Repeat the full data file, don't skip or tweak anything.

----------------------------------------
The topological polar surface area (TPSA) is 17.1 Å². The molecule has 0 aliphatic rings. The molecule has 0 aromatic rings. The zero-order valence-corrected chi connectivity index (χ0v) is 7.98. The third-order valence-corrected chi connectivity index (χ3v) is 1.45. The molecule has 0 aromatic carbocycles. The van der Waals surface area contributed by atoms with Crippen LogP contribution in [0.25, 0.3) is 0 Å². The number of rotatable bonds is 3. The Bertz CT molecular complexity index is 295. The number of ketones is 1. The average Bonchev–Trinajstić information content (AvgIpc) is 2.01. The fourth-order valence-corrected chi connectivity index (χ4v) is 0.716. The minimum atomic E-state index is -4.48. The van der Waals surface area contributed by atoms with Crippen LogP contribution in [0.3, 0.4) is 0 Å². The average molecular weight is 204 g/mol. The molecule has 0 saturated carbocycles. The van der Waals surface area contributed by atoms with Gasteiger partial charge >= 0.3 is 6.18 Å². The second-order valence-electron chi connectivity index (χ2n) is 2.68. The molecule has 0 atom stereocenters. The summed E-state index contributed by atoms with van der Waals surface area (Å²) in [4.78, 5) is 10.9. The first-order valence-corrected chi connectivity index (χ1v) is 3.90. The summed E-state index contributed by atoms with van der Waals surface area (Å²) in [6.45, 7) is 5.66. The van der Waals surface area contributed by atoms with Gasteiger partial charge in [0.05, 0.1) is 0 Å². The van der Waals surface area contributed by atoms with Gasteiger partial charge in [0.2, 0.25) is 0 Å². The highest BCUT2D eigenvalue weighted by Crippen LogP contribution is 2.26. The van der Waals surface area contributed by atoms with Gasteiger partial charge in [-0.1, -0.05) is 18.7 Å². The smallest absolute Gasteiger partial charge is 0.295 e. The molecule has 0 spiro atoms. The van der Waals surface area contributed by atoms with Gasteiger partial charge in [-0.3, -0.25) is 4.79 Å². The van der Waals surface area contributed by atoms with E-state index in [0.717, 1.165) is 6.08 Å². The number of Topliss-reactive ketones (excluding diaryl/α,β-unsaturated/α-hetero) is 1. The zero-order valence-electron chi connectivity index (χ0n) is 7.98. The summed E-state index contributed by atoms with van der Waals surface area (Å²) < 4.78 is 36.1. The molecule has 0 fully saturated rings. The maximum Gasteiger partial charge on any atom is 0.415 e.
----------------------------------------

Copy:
The topological polar surface area (TPSA) is 17.1 Å². The molecule has 0 aliphatic rings. The molecule has 0 aromatic rings. The zero-order valence-corrected chi connectivity index (χ0v) is 7.98. The third-order valence-corrected chi connectivity index (χ3v) is 1.45. The molecule has 0 aromatic carbocycles. The van der Waals surface area contributed by atoms with Crippen LogP contribution in [0.25, 0.3) is 0 Å². The number of rotatable bonds is 3. The Bertz CT molecular complexity index is 295. The number of ketones is 1. The average Bonchev–Trinajstić information content (AvgIpc) is 2.01. The fourth-order valence-corrected chi connectivity index (χ4v) is 0.716. The minimum atomic E-state index is -4.48. The van der Waals surface area contributed by atoms with Crippen LogP contribution in [0.3, 0.4) is 0 Å². The average molecular weight is 204 g/mol. The molecule has 0 saturated carbocycles. The van der Waals surface area contributed by atoms with Gasteiger partial charge >= 0.3 is 6.18 Å². The second-order valence-electron chi connectivity index (χ2n) is 2.68. The molecule has 0 atom stereocenters. The summed E-state index contributed by atoms with van der Waals surface area (Å²) in [4.78, 5) is 10.9. The first-order valence-corrected chi connectivity index (χ1v) is 3.90. The summed E-state index contributed by atoms with van der Waals surface area (Å²) in [6.45, 7) is 5.66. The van der Waals surface area contributed by atoms with Gasteiger partial charge in [0.05, 0.1) is 0 Å². The van der Waals surface area contributed by atoms with Gasteiger partial charge in [0.2, 0.25) is 0 Å². The highest BCUT2D eigenvalue weighted by Crippen LogP contribution is 2.26. The van der Waals surface area contributed by atoms with Gasteiger partial charge in [-0.1, -0.05) is 18.7 Å². The smallest absolute Gasteiger partial charge is 0.295 e. The molecule has 0 spiro atoms. The van der Waals surface area contributed by atoms with Gasteiger partial charge in [-0.3, -0.25) is 4.79 Å². The van der Waals surface area contributed by atoms with E-state index in [0.717, 1.165) is 6.08 Å². The number of Topliss-reactive ketones (excluding diaryl/α,β-unsaturated/α-hetero) is 1. The zero-order valence-electron chi connectivity index (χ0n) is 7.98. The summed E-state index contributed by atoms with van der Waals surface area (Å²) < 4.78 is 36.1. The molecule has 0 fully saturated rings. The maximum Gasteiger partial charge on any atom is 0.415 e.